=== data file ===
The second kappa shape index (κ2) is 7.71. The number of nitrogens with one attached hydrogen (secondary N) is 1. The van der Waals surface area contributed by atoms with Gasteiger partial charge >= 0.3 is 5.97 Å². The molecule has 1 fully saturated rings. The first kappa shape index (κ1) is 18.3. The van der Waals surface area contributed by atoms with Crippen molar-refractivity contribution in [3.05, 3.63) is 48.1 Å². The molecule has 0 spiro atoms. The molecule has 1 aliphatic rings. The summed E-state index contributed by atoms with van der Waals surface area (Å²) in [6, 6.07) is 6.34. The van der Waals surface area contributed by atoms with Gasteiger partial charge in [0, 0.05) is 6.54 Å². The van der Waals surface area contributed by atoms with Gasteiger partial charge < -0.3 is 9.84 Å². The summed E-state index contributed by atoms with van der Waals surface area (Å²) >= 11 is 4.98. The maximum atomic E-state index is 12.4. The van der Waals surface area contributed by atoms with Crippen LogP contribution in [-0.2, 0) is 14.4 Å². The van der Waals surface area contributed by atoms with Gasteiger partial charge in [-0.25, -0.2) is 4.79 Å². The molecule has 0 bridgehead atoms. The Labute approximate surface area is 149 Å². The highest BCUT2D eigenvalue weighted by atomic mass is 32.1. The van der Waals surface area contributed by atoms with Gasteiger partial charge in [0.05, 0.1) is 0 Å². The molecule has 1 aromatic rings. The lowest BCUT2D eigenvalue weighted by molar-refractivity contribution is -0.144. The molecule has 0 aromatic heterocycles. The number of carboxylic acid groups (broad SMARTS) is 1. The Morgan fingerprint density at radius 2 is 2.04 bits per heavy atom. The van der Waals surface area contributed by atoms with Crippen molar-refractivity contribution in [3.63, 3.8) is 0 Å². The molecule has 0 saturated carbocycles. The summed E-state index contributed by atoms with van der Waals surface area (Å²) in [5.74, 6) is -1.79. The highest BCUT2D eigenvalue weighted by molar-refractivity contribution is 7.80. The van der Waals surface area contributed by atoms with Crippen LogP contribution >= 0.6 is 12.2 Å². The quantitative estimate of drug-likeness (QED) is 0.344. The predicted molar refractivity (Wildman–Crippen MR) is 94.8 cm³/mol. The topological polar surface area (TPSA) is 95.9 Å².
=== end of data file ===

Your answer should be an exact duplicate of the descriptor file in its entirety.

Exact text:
The second kappa shape index (κ2) is 7.71. The number of nitrogens with one attached hydrogen (secondary N) is 1. The van der Waals surface area contributed by atoms with Gasteiger partial charge >= 0.3 is 5.97 Å². The molecule has 1 fully saturated rings. The first kappa shape index (κ1) is 18.3. The van der Waals surface area contributed by atoms with Crippen molar-refractivity contribution in [3.05, 3.63) is 48.1 Å². The molecule has 0 spiro atoms. The molecule has 1 aliphatic rings. The summed E-state index contributed by atoms with van der Waals surface area (Å²) in [6, 6.07) is 6.34. The van der Waals surface area contributed by atoms with Gasteiger partial charge in [0, 0.05) is 6.54 Å². The van der Waals surface area contributed by atoms with Gasteiger partial charge < -0.3 is 9.84 Å². The summed E-state index contributed by atoms with van der Waals surface area (Å²) >= 11 is 4.98. The maximum atomic E-state index is 12.4. The van der Waals surface area contributed by atoms with Crippen LogP contribution in [-0.2, 0) is 14.4 Å². The van der Waals surface area contributed by atoms with Gasteiger partial charge in [-0.25, -0.2) is 4.79 Å². The molecule has 0 bridgehead atoms. The Labute approximate surface area is 149 Å². The highest BCUT2D eigenvalue weighted by atomic mass is 32.1. The van der Waals surface area contributed by atoms with Gasteiger partial charge in [0.05, 0.1) is 0 Å². The molecule has 1 aromatic rings. The lowest BCUT2D eigenvalue weighted by molar-refractivity contribution is -0.144. The molecule has 0 aromatic heterocycles. The number of carboxylic acid groups (broad SMARTS) is 1. The Morgan fingerprint density at radius 2 is 2.04 bits per heavy atom. The van der Waals surface area contributed by atoms with Crippen molar-refractivity contribution in [3.63, 3.8) is 0 Å². The molecule has 0 saturated carbocycles. The summed E-state index contributed by atoms with van der Waals surface area (Å²) in [5.74, 6) is -1.79. The highest BCUT2D eigenvalue weighted by molar-refractivity contribution is 7.80. The van der Waals surface area contributed by atoms with Crippen LogP contribution >= 0.6 is 12.2 Å². The quantitative estimate of drug-likeness (QED) is 0.344. The predicted molar refractivity (Wildman–Crippen MR) is 94.8 cm³/mol. The topological polar surface area (TPSA) is 95.9 Å².